Former New York City Mayor Mike Bloomberg’s debut Democratic presidential primary debate appearance this past week didn’t exactly go smoothly, but he’s keeping his eye on the prize with a new slew of billboards going up in the Las Vegas and Phoenix areas, which are the president’s latest rally stops. The billboards feature trolling messages about the president’s personal habits — like cheating at golf and eating burnt steak — and considering Trump’s past freakouts about the former NYC mayor’s campaign, these billboards seem likely to unnerve him yet again if he hears of or sees them. Trump is ego-obsessed, after all.
Besides the messages about golf and steak, the billboards also feature messages like:
‘Donald Trump lost the popular vote’
‘Donald Trump went broke running a casino’
That popular vote one in particular could send the president up the wall. He’s touted his electoral college victory ad nauseum in the time since it actually happened, which always obscures the fact that millions more Americans voted for Hillary Clinton than him — which he doesn’t seem to enjoy, to put it mildly. But the reality is that he’s in office with actually dismally low levels of support from the actual general population.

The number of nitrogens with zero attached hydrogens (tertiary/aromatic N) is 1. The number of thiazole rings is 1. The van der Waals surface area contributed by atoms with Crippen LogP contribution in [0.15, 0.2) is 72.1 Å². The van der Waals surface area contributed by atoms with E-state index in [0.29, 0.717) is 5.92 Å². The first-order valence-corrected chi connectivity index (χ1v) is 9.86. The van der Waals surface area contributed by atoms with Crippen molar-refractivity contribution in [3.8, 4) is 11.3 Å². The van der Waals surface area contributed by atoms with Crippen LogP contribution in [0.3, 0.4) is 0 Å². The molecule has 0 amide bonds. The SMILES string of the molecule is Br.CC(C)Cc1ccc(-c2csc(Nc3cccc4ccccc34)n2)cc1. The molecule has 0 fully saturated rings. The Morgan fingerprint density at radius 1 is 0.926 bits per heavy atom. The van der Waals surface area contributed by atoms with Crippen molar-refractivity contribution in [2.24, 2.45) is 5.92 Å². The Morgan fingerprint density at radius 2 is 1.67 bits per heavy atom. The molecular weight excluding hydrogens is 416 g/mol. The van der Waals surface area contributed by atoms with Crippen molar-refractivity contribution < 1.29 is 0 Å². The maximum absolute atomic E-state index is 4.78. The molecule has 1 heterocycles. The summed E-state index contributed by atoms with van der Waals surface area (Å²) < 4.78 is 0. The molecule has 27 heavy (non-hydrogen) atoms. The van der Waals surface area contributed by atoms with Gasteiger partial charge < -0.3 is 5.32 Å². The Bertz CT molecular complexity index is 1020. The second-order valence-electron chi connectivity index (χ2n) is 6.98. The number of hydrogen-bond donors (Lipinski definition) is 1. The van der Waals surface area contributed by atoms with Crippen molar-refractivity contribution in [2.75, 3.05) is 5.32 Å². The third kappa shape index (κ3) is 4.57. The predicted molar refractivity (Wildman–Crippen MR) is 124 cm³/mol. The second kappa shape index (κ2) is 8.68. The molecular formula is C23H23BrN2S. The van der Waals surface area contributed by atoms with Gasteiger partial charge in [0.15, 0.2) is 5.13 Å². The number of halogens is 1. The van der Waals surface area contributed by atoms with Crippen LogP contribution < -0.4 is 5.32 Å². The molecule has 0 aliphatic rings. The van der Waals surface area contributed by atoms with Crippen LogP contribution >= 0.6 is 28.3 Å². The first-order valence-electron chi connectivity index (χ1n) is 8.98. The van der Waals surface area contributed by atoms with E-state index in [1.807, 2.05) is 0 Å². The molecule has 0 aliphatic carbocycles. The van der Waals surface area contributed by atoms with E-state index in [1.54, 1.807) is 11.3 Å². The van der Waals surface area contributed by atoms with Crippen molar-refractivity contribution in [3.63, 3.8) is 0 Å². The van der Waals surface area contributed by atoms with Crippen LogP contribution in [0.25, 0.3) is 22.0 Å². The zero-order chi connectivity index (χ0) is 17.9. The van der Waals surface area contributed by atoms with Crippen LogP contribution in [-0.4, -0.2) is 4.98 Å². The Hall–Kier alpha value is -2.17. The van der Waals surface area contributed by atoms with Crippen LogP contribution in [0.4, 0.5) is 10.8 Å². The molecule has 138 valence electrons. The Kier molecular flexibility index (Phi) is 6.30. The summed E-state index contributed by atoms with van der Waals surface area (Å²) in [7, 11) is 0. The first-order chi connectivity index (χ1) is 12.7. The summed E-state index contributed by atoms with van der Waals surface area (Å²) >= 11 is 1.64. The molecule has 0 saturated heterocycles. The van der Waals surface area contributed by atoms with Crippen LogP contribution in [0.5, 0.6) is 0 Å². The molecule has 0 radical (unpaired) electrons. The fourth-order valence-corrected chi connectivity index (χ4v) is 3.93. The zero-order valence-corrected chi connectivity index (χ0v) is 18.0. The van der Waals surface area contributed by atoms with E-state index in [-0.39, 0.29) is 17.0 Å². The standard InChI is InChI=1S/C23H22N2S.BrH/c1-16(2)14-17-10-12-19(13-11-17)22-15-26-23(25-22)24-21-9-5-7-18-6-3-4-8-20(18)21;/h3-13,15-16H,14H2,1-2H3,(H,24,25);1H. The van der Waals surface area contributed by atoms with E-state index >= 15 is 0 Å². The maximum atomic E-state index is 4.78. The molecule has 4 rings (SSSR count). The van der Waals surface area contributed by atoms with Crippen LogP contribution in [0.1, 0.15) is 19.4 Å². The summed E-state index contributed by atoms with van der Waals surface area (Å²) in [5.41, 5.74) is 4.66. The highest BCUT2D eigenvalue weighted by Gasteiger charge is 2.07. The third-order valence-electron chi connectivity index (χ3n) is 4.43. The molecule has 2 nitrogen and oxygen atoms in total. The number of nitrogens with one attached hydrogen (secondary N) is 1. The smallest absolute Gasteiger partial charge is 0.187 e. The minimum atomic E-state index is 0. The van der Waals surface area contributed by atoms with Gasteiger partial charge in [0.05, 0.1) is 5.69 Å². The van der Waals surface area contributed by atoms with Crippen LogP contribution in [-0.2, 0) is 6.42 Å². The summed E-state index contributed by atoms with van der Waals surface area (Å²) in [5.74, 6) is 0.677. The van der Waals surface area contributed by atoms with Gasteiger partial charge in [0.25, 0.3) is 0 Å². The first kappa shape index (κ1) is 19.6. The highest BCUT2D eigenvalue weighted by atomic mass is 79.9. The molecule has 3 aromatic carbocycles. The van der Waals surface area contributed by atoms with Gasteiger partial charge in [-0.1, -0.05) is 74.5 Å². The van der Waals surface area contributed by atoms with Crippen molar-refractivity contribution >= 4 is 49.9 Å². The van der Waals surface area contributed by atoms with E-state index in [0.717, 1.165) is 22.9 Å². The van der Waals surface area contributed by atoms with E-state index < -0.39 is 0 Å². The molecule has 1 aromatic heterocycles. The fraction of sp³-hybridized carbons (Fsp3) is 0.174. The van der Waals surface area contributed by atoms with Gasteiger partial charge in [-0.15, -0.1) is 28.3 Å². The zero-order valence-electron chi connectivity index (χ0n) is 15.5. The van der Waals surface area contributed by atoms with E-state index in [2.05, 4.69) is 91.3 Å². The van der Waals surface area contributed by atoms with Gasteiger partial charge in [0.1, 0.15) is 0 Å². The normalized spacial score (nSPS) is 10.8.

CBS reports that the billboards are slated for “high visibility areas near a Trump hotel property on the Vegas Strip, and also along potential motorcade routes where the president may see them as he drives by.” He’s been ticked by these kinds of public protests before; when a blimp depicting him as a petulant baby went up in London, he complained that it made him feel unwelcome — which was the point.
In this case, Bloomberg campaign spokeswoman Galia Slayen commented:
‘Americans deserve to know that Donald Trump cheats at golf and went broke running a casino.’
Will Americans care? Time will tell. Bloomberg is staking his campaign on hoped-for good performances in states voting on “Super Tuesday,” when states across the U.S. vote at once. In the meantime, his campaign has already been reaching out to figures who might be called on as so-called superdelegates in case no one secures an initial majority of nominating convention delegates.